Brooklyn Lawmakers on the Move March 5, 2020

News Site Brooklyn

Colton Outraged by Remarks Made Against Asian Community 

Assembly Member William Colton

Assemblyman William Colton (D – Gravesend, Bensonhurst, Bath Beach, and Dyker Heights) and Democratic District Leader Charles Ragusa are disgusted with the hate comments that have been made by Community Board 13 member Ronald X. Stewart against the Asian American Community.

“Mr. Stewards comments are unacceptable, and what he said must be condemned. It is simply wrong for anyone to attack anyone, especially with the hateful racial remarks.  Coronavirus is a public health issue and it doesn’t give anyone the right to discriminate against any ethnic groups, it is a despicable act and will not be tolerated. We can never ignore acts of hate because such an attack on any group is an attack on us all. Mr. Steward made these terrible statements against Asians, he must be removed as a community planning board member. All should condemn such words,” Colton stated.

Stewart, a Brooklyn Borough President Eric Adams appointee to CB13 and supporter of Assemblywoman Mathylde Frontus, posted anti-Chinese comments to an anti-Asian Facebook post from Frontus’s receptionist that said, “We urge citizens to stay away from Chinese supermarkets, shops, fast food outlets, Restaurant, [sic] and Business.” His reply read, “these Chinese restaurants in our community make millions of dollars off us. They don’t hire us; don’t donate to any of our events and express racism against us.”


Treyger Calls on City for Basic Hygiene Materials 

Council Member Mark Treyger

Councilmember Mark Treyger (D-Coney Island, Bensonhurst, Bath Beach, Gravesend) yesterday urged the Department of Education (DOE) and the city administration to provide basic hygiene materials to public and nonpublic schools. 

 “The New York City Department of Education (DOE) and the City Administration need to proactively reach out to all public and nonpublic schools to offer to provide hygiene supplies, soap and hand sanitizer, to combat the transmission of coronavirus (COVID-19). To date, I am not aware of any effort on the part of DOE to contact our nonpublic school communities to offer resources and assistance,” said Treyger. 

“I continue to hear from school staff and parents that our schools are not currently adequately supplied with basic sanitation materials —and that is not acceptable. As always, basic hygiene should be practiced, but the DOE must take the initiative to protect and safeguard all students across all five boroughs. It is vital that our school system prepare as much as possible to ensure that all public and nonpublic schools have all of the basic hygiene resources readily available to them with or without a public health warning,” the lawmaker added. 


Persaud’s Legislation Helps Underrepresented Teachers  

Roxanne J. Persaud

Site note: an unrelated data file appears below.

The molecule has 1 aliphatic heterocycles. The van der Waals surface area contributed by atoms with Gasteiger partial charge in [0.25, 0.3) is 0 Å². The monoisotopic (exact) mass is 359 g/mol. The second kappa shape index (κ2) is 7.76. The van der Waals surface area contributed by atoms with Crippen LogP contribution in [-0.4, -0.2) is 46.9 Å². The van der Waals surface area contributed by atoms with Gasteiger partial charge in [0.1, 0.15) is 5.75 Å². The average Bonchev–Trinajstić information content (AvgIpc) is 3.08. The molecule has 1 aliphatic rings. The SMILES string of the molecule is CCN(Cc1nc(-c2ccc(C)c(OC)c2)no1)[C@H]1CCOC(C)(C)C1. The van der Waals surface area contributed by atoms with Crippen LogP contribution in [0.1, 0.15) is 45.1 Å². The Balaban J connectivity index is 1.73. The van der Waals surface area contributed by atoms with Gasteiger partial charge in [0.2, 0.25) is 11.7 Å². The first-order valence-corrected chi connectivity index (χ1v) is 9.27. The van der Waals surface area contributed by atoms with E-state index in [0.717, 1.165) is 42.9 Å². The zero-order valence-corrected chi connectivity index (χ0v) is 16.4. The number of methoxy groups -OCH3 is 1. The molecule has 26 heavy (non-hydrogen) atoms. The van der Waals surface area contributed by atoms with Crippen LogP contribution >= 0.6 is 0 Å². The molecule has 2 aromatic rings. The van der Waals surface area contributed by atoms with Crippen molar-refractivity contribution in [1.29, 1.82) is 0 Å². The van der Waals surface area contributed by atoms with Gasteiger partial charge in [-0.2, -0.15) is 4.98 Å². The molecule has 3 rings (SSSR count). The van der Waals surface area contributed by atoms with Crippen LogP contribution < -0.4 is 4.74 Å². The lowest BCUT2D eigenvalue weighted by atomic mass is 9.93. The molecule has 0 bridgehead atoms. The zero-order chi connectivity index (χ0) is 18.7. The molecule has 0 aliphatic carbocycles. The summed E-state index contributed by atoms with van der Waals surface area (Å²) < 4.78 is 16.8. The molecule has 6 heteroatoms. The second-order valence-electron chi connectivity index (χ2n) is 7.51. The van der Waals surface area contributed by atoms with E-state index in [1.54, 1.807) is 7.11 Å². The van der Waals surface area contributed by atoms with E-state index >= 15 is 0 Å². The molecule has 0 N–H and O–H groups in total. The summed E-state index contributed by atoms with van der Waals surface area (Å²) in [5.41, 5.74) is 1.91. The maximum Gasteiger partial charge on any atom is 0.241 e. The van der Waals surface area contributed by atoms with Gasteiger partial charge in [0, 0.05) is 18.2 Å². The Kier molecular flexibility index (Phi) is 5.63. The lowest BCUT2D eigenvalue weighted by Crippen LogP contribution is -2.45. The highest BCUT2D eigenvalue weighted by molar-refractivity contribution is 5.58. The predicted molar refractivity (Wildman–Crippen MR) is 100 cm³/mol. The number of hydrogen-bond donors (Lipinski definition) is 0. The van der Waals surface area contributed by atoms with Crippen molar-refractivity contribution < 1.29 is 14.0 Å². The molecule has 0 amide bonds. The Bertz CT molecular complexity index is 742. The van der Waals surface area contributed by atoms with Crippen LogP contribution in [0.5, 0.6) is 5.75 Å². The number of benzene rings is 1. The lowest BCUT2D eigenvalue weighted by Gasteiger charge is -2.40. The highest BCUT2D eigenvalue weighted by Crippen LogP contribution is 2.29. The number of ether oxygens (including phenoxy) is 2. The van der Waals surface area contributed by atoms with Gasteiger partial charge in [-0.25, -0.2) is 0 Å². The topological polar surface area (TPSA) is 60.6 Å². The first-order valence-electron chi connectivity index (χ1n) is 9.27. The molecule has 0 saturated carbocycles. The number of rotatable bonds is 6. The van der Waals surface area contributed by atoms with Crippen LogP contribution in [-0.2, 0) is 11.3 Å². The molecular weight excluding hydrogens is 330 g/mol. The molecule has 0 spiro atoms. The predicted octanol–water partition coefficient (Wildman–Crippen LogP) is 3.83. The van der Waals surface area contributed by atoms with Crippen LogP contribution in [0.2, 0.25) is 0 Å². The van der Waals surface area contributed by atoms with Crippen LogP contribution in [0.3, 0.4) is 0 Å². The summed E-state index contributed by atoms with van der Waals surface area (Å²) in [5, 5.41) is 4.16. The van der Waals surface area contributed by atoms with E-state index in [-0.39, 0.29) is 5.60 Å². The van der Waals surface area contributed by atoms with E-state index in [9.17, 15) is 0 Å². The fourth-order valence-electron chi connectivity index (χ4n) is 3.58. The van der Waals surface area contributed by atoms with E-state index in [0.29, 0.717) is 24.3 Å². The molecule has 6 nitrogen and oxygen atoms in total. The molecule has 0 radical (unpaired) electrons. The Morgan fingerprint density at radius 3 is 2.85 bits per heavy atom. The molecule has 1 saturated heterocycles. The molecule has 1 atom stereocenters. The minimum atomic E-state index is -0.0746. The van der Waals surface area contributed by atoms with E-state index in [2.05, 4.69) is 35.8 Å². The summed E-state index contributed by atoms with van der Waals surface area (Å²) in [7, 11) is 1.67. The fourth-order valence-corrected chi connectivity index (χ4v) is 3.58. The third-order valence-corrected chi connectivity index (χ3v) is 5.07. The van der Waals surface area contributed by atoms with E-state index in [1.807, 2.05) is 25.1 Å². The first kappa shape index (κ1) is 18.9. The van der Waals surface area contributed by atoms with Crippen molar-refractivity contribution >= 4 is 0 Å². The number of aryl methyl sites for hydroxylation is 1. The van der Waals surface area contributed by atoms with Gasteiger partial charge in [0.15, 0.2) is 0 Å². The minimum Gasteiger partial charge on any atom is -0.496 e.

State Senator Roxanne J. Persaud

Senator Roxanne Persaud (Canarsie, East New York, Brownsville, Mill Basin, Sheepshead Bay, Bergen Beach, Marine Park, Flatlands, Mill Island, Georgetown, Ocean Hill, Starrett City) yesterday saw the Senate pass her legislation which seeks to attract and retain underrepresented teachers within underrepresented schools across the state.  

“According to a recent State Education Department report, 80% of New York’s 210,000 teachers are white, while only 18,000 are Black or African American, and 16,000 are Hispanic or Latino,” said Persaud. “It is vital that Black and Hispanic children see themselves represented in their classroom teachers. Recent studies have indicated having just one teacher of the same race can improve a student’s attendance, test scores, and even their classroom behavior. I thank the Senate Majority Conference for passing this important legislation.”

This legislation will help retain these teachers by providing grants to schools for recruiting and providing financial incentives to underrepresented teachers.


Rose Helps Pass $8.3 Billion in Funding to Address Coronavirus 

Max Rose
U.S. Rep. Max Rose

U.S. Rep. Max Rose (D-Southern Brooklyn, Staten Island) voted yesterday to help pass a bipartisan funding package to address the growing public health crisis that is coronavirus.

 “We need all hands on deck and all levels of government working together to address the coronavirus and the growing public health crisis we’re facing,” said Rose, “Getting this funding passed and out to the front lines is essential to that goal and will provide critical to support New York State and City’s efforts. I will continue working to ensure those in the community are well informed and supported, which is why I have launched a new resource page. What we cannot allow to happen is for misinformation or xenophobic stigmas to take hold—particularly against our Chinese-American community.”

The legislation—which now goes to the Senate and is expected to pass this week to send to the President’s desk—provides $8.3 billion in new funding for a robust response to this public health emergency, including $950 million for state and local health agencies to conduct vital public health activities, including surveillance, laboratory testing, infection control, contact tracing, and mitigation.

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